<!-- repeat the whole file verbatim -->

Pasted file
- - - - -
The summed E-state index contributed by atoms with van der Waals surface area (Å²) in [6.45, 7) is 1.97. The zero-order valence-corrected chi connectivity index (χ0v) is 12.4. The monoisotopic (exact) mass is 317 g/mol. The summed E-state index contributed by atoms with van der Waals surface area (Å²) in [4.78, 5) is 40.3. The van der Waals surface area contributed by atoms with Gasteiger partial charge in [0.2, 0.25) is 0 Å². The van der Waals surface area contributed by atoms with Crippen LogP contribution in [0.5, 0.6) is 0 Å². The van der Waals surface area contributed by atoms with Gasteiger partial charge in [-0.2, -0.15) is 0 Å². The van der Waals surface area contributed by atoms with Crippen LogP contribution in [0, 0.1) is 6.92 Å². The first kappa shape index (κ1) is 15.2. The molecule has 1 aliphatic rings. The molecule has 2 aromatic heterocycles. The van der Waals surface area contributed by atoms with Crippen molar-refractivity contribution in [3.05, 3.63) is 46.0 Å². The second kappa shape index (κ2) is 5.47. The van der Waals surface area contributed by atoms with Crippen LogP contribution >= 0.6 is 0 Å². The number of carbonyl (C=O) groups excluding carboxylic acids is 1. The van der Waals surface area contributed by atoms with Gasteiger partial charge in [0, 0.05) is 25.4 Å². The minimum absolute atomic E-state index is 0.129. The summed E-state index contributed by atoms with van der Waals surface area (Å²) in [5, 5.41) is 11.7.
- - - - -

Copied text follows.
The summed E-state index contributed by atoms with van der Waals surface area (Å²) in [6.45, 7) is 1.97. The zero-order valence-corrected chi connectivity index (χ0v) is 12.4. The monoisotopic (exact) mass is 317 g/mol. The summed E-state index contributed by atoms with van der Waals surface area (Å²) in [4.78, 5) is 40.3. The van der Waals surface area contributed by atoms with Gasteiger partial charge in [0.2, 0.25) is 0 Å². The van der Waals surface area contributed by atoms with Crippen LogP contribution in [0.5, 0.6) is 0 Å². The van der Waals surface area contributed by atoms with Gasteiger partial charge in [-0.2, -0.15) is 0 Å². The van der Waals surface area contributed by atoms with Crippen LogP contribution in [0, 0.1) is 6.92 Å². The first kappa shape index (κ1) is 15.2. The molecule has 1 aliphatic rings. The molecule has 2 aromatic heterocycles. The van der Waals surface area contributed by atoms with Crippen molar-refractivity contribution in [3.05, 3.63) is 46.0 Å². The second kappa shape index (κ2) is 5.47. The van der Waals surface area contributed by atoms with Crippen LogP contribution >= 0.6 is 0 Å². The number of carbonyl (C=O) groups excluding carboxylic acids is 1. The van der Waals surface area contributed by atoms with Gasteiger partial charge in [0, 0.05) is 25.4 Å². The minimum absolute atomic E-state index is 0.129. The summed E-state index contributed by atoms with van der Waals surface area (Å²) in [5, 5.41) is 11.7.